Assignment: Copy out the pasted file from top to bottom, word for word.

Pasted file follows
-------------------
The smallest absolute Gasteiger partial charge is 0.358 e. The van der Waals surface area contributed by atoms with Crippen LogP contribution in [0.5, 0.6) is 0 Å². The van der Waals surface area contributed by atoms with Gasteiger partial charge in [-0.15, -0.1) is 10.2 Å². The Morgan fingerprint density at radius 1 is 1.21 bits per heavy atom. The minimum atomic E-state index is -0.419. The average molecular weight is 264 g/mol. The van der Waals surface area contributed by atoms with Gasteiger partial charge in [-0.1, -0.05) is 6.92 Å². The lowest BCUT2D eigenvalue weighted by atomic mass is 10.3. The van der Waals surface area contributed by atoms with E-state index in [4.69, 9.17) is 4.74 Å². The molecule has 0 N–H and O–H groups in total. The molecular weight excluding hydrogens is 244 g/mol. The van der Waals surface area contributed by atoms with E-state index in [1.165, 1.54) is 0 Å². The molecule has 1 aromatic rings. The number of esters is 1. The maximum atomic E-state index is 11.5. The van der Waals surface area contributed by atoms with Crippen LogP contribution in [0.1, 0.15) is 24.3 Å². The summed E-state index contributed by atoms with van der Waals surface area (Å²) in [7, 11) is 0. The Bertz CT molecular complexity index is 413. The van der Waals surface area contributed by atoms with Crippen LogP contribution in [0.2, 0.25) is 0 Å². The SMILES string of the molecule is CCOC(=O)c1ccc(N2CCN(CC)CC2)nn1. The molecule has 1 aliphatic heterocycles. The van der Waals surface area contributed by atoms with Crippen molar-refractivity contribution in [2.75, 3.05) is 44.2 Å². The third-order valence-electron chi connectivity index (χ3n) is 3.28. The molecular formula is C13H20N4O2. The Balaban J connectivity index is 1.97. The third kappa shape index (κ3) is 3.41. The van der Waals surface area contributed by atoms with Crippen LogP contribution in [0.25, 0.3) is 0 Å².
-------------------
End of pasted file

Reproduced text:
The smallest absolute Gasteiger partial charge is 0.358 e. The van der Waals surface area contributed by atoms with Crippen LogP contribution in [0.5, 0.6) is 0 Å². The van der Waals surface area contributed by atoms with Gasteiger partial charge in [-0.15, -0.1) is 10.2 Å². The Morgan fingerprint density at radius 1 is 1.21 bits per heavy atom. The minimum atomic E-state index is -0.419. The average molecular weight is 264 g/mol. The van der Waals surface area contributed by atoms with Gasteiger partial charge in [-0.1, -0.05) is 6.92 Å². The lowest BCUT2D eigenvalue weighted by atomic mass is 10.3. The van der Waals surface area contributed by atoms with E-state index in [4.69, 9.17) is 4.74 Å². The molecule has 0 N–H and O–H groups in total. The molecular weight excluding hydrogens is 244 g/mol. The van der Waals surface area contributed by atoms with E-state index in [1.165, 1.54) is 0 Å². The molecule has 1 aromatic rings. The number of esters is 1. The maximum atomic E-state index is 11.5. The van der Waals surface area contributed by atoms with Crippen LogP contribution in [0.1, 0.15) is 24.3 Å². The summed E-state index contributed by atoms with van der Waals surface area (Å²) in [7, 11) is 0. The Bertz CT molecular complexity index is 413. The van der Waals surface area contributed by atoms with Crippen LogP contribution in [0.2, 0.25) is 0 Å². The SMILES string of the molecule is CCOC(=O)c1ccc(N2CCN(CC)CC2)nn1. The molecule has 1 aliphatic heterocycles. The van der Waals surface area contributed by atoms with Crippen molar-refractivity contribution in [2.75, 3.05) is 44.2 Å². The third-order valence-electron chi connectivity index (χ3n) is 3.28. The molecular formula is C13H20N4O2. The Balaban J connectivity index is 1.97. The third kappa shape index (κ3) is 3.41. The van der Waals surface area contributed by atoms with Crippen LogP contribution in [0.25, 0.3) is 0 Å².